It’s a busy time of year for us who fundraise as we approach year-end. I hope by now you have a plan in place and feel good about your goals. At Flagship, we are running several year-end campaigns and are excited to see what the Lord is going to do!
Today, I’d like to answer a few common questions I get from nonprofit leaders about year-end fundraising.
1. How much communication should I send out?
Here’s a schedule I like to follow:
November: 3-4 emails, 1st direct mail piece (kick-off postcard or letter)
December: 4-6 emails (with at least 2 of them on the last 3 days of the year), 2nd direct mail piece (campaign letter with pledge card)
2. Last year I mailed a letter and didn’t get many responses. What did I do wrong?
Remember the movie line from Field of Dreams with Kevin Costner...
Sadly, this isn’t the case with fundraising campaigns. Make note of this survey Scott Morton took of 100 Navigator staffers who made 7,800 financial appeals.
Here are the four different methods they utilized:
Spoke and asked in a group —The result? Only 9% of those appealed to in a group supported the staffer.
Sent letter to individuals —The study showed 14% gave.
Sent individual letter, then followed with call —27% ended up giving.
Face-to-face —46% of the people they met with in an individual appointment became financial partners.
As you can see, if you follow up with a phone call or face-to-face appointment your chances of securing a gift significantly increase. My advice…carve out several hours a week beginning NOW through the end of year to intentionally work on connecting with your supporters. I like to start with major donors first, then the mid-level donors next when I am executing a campaign.
If you have not done a good job of connecting on a personal level with these folks, be very cautious of treating them like an ATM machine. If they only hear from you when you have a need, you should invest some attention to developing a better donor care plan in the future (we can help!).
3. What about social media?
As with any fundraising campaign, the more channels of communication you use the better! I like to create branded social posts to go along with the theme of the campaign. Use photos of real people as much as possible. Seek to tell stories with your posts. I also like to "boost" several posts using paid advertising on Facebook and Instagram (to followers and friends of followers).
Boosting is not very expensive. You control your own budget. If a campaign is not preforming well, you can end it and launch another. When advertising on social, it’s best to use a photo with very little text on the image. If you create an image that is text heavy, the ad will either be rejected or won’t perform well if it’s approved. The body of the post should be no more than 3 sentences. Make sure you have a link for any calls to action in the body of your post. You can use Bitly to shorten links and Canva to create images (both are free).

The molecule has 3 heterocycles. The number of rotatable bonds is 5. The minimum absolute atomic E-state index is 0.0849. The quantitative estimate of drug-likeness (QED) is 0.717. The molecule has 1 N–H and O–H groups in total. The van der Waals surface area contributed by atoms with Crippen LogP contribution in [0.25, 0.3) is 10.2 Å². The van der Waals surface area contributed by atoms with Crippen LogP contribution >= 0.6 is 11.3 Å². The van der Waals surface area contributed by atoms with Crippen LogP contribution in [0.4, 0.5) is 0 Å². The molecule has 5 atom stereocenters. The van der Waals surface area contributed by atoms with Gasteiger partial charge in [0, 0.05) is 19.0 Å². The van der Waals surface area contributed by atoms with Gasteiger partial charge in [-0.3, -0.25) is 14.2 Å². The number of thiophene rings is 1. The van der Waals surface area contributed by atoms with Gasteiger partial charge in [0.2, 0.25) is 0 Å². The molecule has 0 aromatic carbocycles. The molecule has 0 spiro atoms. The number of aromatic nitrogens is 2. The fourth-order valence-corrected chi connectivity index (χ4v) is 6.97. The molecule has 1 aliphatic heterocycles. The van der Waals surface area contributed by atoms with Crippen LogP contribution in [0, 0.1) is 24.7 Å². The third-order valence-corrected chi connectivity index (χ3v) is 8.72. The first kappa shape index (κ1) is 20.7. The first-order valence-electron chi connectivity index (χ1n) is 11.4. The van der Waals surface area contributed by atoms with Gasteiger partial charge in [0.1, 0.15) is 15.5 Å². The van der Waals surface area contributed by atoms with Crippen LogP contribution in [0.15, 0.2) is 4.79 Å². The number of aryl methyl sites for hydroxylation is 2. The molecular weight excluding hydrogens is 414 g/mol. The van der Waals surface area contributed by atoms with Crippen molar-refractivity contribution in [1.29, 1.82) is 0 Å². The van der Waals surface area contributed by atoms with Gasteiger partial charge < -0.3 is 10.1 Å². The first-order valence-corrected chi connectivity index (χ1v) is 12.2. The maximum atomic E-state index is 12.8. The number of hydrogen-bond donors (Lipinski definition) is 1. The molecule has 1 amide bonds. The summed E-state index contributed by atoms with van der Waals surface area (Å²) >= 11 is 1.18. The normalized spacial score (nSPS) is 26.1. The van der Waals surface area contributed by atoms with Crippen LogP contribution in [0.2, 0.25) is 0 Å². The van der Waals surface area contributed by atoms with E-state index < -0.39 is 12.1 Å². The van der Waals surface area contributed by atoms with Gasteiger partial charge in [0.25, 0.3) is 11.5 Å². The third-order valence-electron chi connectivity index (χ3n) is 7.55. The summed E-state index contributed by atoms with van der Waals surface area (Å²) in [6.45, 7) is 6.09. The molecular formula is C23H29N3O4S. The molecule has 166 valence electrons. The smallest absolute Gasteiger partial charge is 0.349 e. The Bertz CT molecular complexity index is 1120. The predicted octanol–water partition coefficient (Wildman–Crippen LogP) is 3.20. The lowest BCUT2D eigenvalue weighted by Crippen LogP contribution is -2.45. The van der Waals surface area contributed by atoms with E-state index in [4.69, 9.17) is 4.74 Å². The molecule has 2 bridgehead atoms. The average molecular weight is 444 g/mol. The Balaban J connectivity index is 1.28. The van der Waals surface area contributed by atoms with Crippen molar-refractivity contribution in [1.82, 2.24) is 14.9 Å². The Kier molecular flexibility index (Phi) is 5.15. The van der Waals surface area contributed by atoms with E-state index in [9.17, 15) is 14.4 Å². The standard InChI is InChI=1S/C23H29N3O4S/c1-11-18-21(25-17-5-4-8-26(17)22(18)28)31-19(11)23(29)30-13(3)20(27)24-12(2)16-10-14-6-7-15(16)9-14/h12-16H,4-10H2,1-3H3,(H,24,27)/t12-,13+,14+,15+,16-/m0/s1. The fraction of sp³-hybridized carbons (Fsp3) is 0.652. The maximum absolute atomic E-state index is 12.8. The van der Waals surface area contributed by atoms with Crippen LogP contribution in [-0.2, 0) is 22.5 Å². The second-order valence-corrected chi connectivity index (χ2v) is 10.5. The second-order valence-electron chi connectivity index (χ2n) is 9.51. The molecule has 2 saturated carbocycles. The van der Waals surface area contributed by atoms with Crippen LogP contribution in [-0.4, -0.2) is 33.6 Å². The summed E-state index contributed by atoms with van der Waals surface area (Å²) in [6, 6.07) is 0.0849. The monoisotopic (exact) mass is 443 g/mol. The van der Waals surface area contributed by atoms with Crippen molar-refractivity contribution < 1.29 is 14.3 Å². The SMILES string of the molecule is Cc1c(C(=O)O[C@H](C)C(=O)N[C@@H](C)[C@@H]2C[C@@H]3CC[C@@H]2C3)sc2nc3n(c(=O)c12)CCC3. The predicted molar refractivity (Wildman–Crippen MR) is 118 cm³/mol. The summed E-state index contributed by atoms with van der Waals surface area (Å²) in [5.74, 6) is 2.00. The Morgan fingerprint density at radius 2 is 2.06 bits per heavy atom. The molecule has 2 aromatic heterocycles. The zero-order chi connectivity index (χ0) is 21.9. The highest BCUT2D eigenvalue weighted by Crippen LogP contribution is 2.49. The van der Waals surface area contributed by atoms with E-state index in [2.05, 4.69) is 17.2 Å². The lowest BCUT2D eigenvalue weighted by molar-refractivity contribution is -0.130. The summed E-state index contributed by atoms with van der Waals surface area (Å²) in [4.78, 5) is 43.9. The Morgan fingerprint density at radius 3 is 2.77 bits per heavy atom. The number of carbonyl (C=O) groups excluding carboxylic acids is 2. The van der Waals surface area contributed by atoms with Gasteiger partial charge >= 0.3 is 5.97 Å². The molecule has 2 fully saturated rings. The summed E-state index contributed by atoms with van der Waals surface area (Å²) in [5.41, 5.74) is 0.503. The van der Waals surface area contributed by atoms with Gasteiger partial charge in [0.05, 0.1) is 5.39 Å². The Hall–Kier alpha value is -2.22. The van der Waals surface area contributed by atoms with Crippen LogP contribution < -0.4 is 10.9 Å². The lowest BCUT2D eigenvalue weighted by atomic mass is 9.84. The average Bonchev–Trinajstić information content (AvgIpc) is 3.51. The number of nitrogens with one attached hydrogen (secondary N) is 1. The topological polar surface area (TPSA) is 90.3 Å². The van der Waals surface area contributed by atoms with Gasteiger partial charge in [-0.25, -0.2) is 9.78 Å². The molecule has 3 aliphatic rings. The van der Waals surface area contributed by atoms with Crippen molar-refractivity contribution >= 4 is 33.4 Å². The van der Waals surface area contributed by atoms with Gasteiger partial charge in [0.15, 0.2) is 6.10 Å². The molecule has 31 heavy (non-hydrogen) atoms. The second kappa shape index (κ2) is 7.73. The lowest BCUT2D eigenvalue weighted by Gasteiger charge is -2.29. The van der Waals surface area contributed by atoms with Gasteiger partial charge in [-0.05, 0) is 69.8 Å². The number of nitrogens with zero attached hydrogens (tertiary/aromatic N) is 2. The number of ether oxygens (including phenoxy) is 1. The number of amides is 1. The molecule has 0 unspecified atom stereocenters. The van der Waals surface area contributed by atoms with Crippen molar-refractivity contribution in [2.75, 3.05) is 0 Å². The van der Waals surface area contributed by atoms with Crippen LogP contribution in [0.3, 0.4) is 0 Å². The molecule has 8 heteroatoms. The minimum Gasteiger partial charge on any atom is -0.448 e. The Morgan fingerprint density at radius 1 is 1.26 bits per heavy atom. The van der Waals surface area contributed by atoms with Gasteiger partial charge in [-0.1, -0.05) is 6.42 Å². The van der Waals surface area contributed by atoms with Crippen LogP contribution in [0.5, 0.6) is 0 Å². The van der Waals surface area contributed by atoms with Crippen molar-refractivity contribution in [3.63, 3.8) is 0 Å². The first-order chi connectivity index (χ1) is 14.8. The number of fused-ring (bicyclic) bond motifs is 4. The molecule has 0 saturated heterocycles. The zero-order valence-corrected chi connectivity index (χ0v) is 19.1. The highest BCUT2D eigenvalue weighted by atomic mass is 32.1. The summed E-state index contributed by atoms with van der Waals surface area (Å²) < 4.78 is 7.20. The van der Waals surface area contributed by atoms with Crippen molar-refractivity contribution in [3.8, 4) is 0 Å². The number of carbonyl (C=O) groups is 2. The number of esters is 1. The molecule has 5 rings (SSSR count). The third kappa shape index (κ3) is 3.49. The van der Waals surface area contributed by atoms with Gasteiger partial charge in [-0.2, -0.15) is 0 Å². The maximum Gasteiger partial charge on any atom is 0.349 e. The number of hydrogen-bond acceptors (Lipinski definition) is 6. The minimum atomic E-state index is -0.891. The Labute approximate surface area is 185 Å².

Don’t forget…Facebook allows you to add a donate button to any post if you are an approved nonprofit and Instagram now has a donate feature on stories (more on this here).
4. Should I use peer to peer fundraising?
There are many platforms that allow you to create a peer to peer fundraising campaign allowing your raving fans to make their own fundraising page and easily share on social media inviting their friends to give. My top pick for a platform is Classy. My second pick is Click and Pledge (free). When peer to peer fundraising campaigns are well planned, they can be an awesome addition to your campaign strategy. The best way to go about this is to recruit a team of supporters made up of donors, volunteers, staff or board members (at least 15-20 people). Look for people that are actively engaged on social media.
I have found success in helping the team set up their campaign page and providing them a schedule. The schedule should consist of recommended posting dates, times and pre-written content they can use in their posts as they share their personal campaign page on social. The more you can simplify this process for them, the better.
5. How do I determine my ask? I will answer this question with a question. Do you want to raise a percentage of your annual budget during this campaign or raise funds for a special project? Here’s tips for both…
Determining/pitching a budget based goal:
1.Identify expense budget for November and December. 2. Subtract the “auto pilot” funding amount you can expect from past years’ experience. 3. Determine how much if any of January, February and March expenses to add to the year-end goal. 4. Compare this number against previous year-end funds raised. 5. Link the goal to life impact.
Determining/pitching a project based goal:
1. Compile expenses into commonly recognized categories and be prepared to provide specifics if asked. 2. Focus on regular expenses — staff salaries and benefits, rent and utilities, supplies and materials, insurance, travel, training, etc. 3. Determine how much of the project budget you need to raise for year-end. 4. Link the goal to life impact. 5. Present the “big picture” (30,000 ft. view) in your appeals.
6. How do I link the goal to life impact? Your supporters want to know how their gift will impact lives. Saying we need $50,000 to meet our year-end budget isn’t compelling. In order to show your supporters a return on their investment, you must first be able to calculate the cost of life served (per program). Here’s a free download that will walk you through this exercise.
If there's anything we can do to support your ministry this year-end, don't hesitate to reach out!